With a little more than two weeks to go before the U.S. Supreme Court opens its new term, Justice Ruth Bader Ginsburg sat down with the National Constitution Center’s Jeffrey Rosen to discuss the upcoming term and her legacy.
One of her most favorite opinions? Her dissent in the Lilly Ledbetter case, which involved equal pay for women and a Title VII discrimination claim.
My dissent said essentially, ‘Congress, my colleagues really misunderstood what you meant. So make it even clearer’ – which the Congress did inside of two years.
My dissent described what every woman of Lilly’s generation knew: that if you are the first woman in a field occupied by men, you don’t want to be known as a complainer, don’t want to rock the boat, don’t want to be seen as a troublemaker. But there comes a point when the discrimination is staring at you in the face and you have to make a stand.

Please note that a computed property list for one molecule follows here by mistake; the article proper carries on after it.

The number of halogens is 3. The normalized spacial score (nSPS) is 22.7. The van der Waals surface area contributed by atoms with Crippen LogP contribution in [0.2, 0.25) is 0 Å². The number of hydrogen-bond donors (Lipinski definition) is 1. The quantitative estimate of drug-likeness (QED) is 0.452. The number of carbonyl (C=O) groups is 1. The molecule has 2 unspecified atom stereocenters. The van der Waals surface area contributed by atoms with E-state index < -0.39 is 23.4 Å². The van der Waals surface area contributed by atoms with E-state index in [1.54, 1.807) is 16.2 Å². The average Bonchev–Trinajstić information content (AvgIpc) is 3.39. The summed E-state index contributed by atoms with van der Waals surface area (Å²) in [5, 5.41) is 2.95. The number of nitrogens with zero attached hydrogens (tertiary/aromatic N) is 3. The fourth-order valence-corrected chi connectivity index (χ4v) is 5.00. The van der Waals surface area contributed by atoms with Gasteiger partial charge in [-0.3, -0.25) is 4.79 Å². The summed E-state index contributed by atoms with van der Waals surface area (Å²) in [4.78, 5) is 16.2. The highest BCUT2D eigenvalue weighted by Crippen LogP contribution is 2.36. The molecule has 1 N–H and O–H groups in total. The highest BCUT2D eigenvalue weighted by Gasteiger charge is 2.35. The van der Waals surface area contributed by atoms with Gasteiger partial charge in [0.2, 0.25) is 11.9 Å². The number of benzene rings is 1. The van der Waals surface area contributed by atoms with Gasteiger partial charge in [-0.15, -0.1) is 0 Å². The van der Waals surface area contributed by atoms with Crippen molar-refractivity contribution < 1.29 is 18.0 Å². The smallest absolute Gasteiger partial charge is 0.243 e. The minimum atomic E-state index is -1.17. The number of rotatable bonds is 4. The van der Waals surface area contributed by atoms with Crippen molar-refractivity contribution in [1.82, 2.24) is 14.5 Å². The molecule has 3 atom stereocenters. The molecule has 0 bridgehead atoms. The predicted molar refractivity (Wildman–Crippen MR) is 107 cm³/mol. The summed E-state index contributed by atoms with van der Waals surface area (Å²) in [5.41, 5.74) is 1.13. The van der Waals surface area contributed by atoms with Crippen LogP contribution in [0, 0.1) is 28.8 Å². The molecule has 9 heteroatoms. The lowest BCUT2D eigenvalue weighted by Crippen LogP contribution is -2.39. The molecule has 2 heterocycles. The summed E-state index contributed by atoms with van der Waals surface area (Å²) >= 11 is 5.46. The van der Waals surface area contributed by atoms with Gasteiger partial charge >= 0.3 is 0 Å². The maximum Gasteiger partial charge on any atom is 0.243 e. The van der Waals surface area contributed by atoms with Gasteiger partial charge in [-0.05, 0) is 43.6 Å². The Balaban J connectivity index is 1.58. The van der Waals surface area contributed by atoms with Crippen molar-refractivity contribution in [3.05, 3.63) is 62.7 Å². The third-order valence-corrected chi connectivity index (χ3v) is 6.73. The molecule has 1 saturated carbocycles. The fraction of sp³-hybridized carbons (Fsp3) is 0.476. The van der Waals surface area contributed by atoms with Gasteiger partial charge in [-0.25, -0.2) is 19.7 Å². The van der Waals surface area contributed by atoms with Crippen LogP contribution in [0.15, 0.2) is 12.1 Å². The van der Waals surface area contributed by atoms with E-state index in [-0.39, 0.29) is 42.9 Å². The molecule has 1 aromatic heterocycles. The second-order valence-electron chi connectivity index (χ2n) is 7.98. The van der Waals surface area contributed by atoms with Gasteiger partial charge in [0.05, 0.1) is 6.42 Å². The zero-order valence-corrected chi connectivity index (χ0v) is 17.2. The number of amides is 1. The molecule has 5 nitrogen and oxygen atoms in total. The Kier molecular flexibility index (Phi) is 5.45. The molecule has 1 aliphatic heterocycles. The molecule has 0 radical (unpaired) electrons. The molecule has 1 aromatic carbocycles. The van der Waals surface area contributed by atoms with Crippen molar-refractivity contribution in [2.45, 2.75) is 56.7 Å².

Referring to the court’s majority opinion, which turned on the 180-day limit within which Ledbetter had to sue, Ginsburg added:
The idea that the dissent put forward was that every pay check that this woman receives is renewing the discrimination. So she can sue within 180 days and she will be on time. And Congress said, ‘yes, that’s what we meant.